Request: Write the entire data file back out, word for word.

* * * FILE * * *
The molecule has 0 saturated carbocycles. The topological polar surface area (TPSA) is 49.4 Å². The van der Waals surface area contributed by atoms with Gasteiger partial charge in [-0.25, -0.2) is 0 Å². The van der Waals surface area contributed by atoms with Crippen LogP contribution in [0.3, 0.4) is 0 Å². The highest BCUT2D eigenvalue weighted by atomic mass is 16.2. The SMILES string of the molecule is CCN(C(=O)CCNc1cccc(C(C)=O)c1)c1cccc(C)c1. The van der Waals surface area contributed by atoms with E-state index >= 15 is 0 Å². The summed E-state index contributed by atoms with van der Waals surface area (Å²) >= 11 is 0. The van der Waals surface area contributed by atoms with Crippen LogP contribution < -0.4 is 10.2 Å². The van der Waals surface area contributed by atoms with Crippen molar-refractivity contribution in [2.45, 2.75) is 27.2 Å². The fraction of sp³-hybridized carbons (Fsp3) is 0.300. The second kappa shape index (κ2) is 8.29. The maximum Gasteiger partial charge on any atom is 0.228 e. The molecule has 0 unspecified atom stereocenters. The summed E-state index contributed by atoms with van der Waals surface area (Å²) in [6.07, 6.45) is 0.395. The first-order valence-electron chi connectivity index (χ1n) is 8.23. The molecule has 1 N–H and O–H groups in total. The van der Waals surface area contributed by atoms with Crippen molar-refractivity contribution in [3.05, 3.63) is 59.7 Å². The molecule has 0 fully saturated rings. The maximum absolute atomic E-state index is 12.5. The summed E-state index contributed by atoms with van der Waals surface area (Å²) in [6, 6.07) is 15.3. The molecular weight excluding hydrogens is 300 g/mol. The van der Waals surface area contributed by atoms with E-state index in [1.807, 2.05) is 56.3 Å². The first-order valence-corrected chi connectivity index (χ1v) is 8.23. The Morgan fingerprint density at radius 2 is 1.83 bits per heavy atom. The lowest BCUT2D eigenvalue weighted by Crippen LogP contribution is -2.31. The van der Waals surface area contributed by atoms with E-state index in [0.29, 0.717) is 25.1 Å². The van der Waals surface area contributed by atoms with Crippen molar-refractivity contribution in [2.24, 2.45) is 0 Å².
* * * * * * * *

The molecule has 0 saturated carbocycles. The topological polar surface area (TPSA) is 49.4 Å². The van der Waals surface area contributed by atoms with Gasteiger partial charge in [-0.25, -0.2) is 0 Å². The van der Waals surface area contributed by atoms with Crippen LogP contribution in [0.3, 0.4) is 0 Å². The highest BCUT2D eigenvalue weighted by atomic mass is 16.2. The SMILES string of the molecule is CCN(C(=O)CCNc1cccc(C(C)=O)c1)c1cccc(C)c1. The van der Waals surface area contributed by atoms with E-state index >= 15 is 0 Å². The summed E-state index contributed by atoms with van der Waals surface area (Å²) >= 11 is 0. The van der Waals surface area contributed by atoms with Crippen LogP contribution < -0.4 is 10.2 Å². The van der Waals surface area contributed by atoms with Crippen molar-refractivity contribution in [2.45, 2.75) is 27.2 Å². The fraction of sp³-hybridized carbons (Fsp3) is 0.300. The second kappa shape index (κ2) is 8.29. The maximum Gasteiger partial charge on any atom is 0.228 e. The molecule has 0 unspecified atom stereocenters. The summed E-state index contributed by atoms with van der Waals surface area (Å²) in [6.07, 6.45) is 0.395. The first-order valence-electron chi connectivity index (χ1n) is 8.23. The molecule has 1 N–H and O–H groups in total. The van der Waals surface area contributed by atoms with Crippen molar-refractivity contribution in [3.05, 3.63) is 59.7 Å². The molecule has 0 fully saturated rings. The maximum absolute atomic E-state index is 12.5. The summed E-state index contributed by atoms with van der Waals surface area (Å²) in [6, 6.07) is 15.3. The molecular weight excluding hydrogens is 300 g/mol. The van der Waals surface area contributed by atoms with E-state index in [1.807, 2.05) is 56.3 Å². The first-order valence-corrected chi connectivity index (χ1v) is 8.23. The Morgan fingerprint density at radius 2 is 1.83 bits per heavy atom. The lowest BCUT2D eigenvalue weighted by Crippen LogP contribution is -2.31. The van der Waals surface area contributed by atoms with E-state index in [0.29, 0.717) is 25.1 Å². The van der Waals surface area contributed by atoms with Crippen molar-refractivity contribution in [2.24, 2.45) is 0 Å².